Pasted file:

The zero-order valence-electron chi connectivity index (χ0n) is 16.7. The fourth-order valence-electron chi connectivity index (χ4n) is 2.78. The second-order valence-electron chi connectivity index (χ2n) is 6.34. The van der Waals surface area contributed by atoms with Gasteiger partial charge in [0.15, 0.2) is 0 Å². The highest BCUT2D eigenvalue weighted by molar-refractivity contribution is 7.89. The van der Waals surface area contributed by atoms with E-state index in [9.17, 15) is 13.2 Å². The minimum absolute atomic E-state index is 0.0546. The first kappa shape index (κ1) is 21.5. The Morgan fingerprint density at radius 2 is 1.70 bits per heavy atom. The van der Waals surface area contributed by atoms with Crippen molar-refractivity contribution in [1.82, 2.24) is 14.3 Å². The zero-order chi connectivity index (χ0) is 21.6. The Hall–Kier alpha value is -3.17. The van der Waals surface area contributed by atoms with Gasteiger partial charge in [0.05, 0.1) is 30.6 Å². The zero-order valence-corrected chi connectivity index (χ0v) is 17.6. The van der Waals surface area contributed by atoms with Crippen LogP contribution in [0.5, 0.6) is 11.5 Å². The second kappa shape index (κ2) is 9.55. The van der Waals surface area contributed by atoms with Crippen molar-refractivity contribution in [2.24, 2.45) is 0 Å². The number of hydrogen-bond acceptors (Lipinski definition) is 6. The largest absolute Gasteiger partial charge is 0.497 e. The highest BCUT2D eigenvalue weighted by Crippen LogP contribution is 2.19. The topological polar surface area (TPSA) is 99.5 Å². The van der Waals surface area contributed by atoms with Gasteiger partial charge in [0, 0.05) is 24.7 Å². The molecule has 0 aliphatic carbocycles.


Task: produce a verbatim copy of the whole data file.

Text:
The zero-order valence-electron chi connectivity index (χ0n) is 16.7. The fourth-order valence-electron chi connectivity index (χ4n) is 2.78. The second-order valence-electron chi connectivity index (χ2n) is 6.34. The van der Waals surface area contributed by atoms with Gasteiger partial charge in [0.15, 0.2) is 0 Å². The highest BCUT2D eigenvalue weighted by molar-refractivity contribution is 7.89. The van der Waals surface area contributed by atoms with E-state index in [9.17, 15) is 13.2 Å². The minimum absolute atomic E-state index is 0.0546. The first kappa shape index (κ1) is 21.5. The Morgan fingerprint density at radius 2 is 1.70 bits per heavy atom. The van der Waals surface area contributed by atoms with Crippen molar-refractivity contribution in [1.82, 2.24) is 14.3 Å². The zero-order chi connectivity index (χ0) is 21.6. The Hall–Kier alpha value is -3.17. The van der Waals surface area contributed by atoms with Gasteiger partial charge in [0.05, 0.1) is 30.6 Å². The zero-order valence-corrected chi connectivity index (χ0v) is 17.6. The van der Waals surface area contributed by atoms with Crippen LogP contribution in [0.5, 0.6) is 11.5 Å². The second kappa shape index (κ2) is 9.55. The van der Waals surface area contributed by atoms with Crippen molar-refractivity contribution in [2.24, 2.45) is 0 Å². The number of hydrogen-bond acceptors (Lipinski definition) is 6. The largest absolute Gasteiger partial charge is 0.497 e. The highest BCUT2D eigenvalue weighted by Crippen LogP contribution is 2.19. The topological polar surface area (TPSA) is 99.5 Å². The van der Waals surface area contributed by atoms with Gasteiger partial charge in [0, 0.05) is 24.7 Å². The molecule has 0 aliphatic carbocycles.